Tuesday, January 02, 2007

Fineman: The Saga of Saddam and the Bushes

Fineman: The Saga of Saddam and the Bushes
By Howard Fineman

Jan. 8, 2007 issue - Evil was on the loose in the world, President George W. Bush had told the country, and on his first Thanksgiving in office—November 2001—he was on his way to Fort Campbell in Kentucky to dine with newly trained troops heading out to fight the (evil) Taliban in Afghanistan. In the conference room aboard Air Force One, we talked about evil. "Is Saddam evil?" I asked. Glancing across the table at his aides, he demurred. I asked again; again, a demurral. We went on to other topics. Several exchanges later, Bush interrupted an answer to blurt out a declaration: "By the way, Saddam is evil!"

When the history is written, the saga of the Bushes and the Butcher of Baghdad will be a central thread of the family's story—and of America's at the millennium. It is not personal in the literal sense; neither President Bush ever met Saddam. True, intelligence sources (not all of them necessarily reliable) said Saddam tried to have Bush 41 killed in 1993. And in 2002, drumming up support for the approaching second gulf war, Bush Two called Saddam the "guy who tried to kill my dad." Still, there is no evidence that the Bushes loathed Saddam, and I am told that Dad remains skeptical about the purported assassination plot. "It's not like 'the Hatfields and McCoys'," says a family friend who doesn't want to risk his relationship being quoted by name.

But it is "the Realists and the Neocons." For both Bushes, dealing with Saddam became a way to measure presidential manhood—and to express profoundly different views about the world.

For Bush One, manhood meant a hard-boiled (critics said cynical) restraint. He always made it his business to know all things geopolitical, long before—and certainly after—he took over as head of the CIA. As Ronald Reagan's vice president, he hewed to the CIA view of Saddam, which was that, as sadistic as he was, he had his uses as a counterweight to fundamentalist Iran. When Saddam turned bellicose in 1989, Saudi friends advised the new president to ignore him. Only when Saddam invaded Kuwait did Bush crank up the rhetoric—branding him "another Hitler"—but that was not really Bush One's style. When advisers told him to tone down the apocalyptic language, he did, even as he shrewdly led the Coalition forces that ousted Saddam from Kuwait.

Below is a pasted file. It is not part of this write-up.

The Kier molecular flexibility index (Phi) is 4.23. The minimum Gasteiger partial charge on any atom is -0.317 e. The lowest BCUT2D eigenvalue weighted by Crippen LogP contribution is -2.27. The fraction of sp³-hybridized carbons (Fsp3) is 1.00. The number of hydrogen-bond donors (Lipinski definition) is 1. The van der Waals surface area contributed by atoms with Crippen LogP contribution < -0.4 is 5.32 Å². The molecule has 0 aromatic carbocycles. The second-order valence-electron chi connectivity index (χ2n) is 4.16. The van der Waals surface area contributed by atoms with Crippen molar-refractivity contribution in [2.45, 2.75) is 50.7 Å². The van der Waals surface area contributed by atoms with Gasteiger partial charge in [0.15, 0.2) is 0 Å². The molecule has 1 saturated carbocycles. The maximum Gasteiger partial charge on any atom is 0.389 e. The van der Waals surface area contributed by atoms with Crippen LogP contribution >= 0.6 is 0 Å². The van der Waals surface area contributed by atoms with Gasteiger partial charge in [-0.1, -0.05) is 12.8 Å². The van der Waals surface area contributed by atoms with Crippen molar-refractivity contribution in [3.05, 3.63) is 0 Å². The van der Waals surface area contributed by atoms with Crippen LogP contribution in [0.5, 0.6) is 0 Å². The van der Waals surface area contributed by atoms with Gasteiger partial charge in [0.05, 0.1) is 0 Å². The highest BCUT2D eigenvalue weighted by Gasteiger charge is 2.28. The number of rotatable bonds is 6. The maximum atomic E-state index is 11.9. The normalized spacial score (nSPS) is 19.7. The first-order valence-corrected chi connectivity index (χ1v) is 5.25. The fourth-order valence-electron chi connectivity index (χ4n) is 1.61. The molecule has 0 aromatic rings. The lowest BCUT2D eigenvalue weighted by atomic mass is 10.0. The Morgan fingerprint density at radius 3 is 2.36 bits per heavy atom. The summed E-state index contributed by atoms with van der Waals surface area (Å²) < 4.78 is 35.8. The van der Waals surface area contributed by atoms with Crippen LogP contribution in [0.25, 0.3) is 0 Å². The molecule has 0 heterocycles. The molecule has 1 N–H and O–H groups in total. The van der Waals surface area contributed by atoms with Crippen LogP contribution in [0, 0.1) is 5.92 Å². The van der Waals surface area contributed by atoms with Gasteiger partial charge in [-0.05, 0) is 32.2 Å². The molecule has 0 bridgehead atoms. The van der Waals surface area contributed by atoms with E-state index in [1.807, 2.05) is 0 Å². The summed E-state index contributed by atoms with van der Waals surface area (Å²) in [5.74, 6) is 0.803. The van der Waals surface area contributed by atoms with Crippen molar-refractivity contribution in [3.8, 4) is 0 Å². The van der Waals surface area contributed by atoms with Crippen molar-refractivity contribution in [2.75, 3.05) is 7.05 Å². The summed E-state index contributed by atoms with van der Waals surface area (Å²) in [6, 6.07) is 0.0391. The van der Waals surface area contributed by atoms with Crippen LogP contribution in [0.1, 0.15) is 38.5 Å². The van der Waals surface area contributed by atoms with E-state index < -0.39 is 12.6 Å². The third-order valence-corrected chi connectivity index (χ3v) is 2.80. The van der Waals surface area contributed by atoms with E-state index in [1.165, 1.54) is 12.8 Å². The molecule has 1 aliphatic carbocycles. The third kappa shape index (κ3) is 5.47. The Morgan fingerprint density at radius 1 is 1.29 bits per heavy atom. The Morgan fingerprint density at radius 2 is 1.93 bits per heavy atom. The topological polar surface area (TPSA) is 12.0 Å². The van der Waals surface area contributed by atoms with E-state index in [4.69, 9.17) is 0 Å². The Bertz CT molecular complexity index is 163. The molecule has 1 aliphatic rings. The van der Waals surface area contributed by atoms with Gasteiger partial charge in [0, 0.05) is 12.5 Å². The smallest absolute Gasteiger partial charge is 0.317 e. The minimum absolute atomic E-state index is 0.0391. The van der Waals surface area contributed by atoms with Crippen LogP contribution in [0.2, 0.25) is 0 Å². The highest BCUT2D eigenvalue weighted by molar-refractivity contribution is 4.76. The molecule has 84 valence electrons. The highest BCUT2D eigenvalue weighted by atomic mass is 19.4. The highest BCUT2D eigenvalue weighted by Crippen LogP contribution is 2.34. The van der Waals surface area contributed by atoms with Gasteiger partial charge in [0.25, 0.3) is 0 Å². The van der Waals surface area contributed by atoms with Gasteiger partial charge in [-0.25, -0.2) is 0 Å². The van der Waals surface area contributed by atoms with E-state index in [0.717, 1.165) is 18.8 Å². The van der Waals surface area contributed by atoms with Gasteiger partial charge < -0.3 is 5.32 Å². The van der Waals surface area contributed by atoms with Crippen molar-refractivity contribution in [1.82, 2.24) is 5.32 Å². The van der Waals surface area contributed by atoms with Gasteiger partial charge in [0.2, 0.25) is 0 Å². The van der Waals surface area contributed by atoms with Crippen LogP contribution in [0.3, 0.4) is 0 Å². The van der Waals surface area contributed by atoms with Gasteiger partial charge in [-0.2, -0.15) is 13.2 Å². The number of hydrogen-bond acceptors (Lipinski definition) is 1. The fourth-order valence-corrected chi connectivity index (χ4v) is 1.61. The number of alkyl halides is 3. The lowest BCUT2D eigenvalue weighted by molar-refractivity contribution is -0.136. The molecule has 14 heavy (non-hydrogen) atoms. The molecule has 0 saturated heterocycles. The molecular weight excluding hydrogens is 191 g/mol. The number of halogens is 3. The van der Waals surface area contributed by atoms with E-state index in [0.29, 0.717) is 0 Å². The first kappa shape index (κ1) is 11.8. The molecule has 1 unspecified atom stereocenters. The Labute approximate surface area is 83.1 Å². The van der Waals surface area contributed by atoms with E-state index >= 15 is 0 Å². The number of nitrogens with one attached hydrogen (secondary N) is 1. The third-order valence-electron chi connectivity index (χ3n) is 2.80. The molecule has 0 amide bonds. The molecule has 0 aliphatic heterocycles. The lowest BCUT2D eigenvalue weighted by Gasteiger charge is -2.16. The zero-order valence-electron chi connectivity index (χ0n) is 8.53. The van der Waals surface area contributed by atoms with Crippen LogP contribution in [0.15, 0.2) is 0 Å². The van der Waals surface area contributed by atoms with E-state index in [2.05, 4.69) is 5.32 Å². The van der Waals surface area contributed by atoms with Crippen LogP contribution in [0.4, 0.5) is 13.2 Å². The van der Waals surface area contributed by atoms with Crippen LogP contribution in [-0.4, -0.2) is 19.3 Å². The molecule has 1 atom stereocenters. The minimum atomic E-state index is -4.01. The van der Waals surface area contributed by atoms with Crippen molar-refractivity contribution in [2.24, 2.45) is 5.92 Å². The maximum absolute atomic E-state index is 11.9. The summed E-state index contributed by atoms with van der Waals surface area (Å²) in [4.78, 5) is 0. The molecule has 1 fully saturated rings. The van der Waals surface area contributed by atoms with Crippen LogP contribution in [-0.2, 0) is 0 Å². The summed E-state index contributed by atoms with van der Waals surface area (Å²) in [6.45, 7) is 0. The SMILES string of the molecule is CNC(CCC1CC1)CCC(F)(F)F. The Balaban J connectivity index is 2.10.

The Hitler reference stuck, however, and it had consequences. Scholars say that it diminished Bush One, and hurt his popularity among conservatives. If Saddam indeed was another Hitler, should Bush not have gone to Baghdad to take him out? That was an argument the Neocons made throughout the '90s, and made to Bush Two as he went through his precampaign tutorials in Austin in 1999. That, together with the younger Bush's evangelical Christian faith, made Saddam an inviting target. Bush Two had little understanding of the nuances of the Middle East, which his father had spent a lifetime learning, and Bush Two had a lack of interest bordering on contempt for diplomatic nuance. He viewed it as a lack of will, of confidence, of power.

That was his father's game. He would play another.

Those close to the family say there is little evidence that father and son have ever had a detailed discussion about the Iraq war—either before it began or since. When Bush Two visited his father in Kennebunkport, Maine, at the start of the 2000 campaign, he said that if he did not win, he would have a lot more time to go fishing with his dad. Father and son may yet get their chance for fishing trips. They will both be relieved that Saddam is gone, but I bet that the subject won't come up.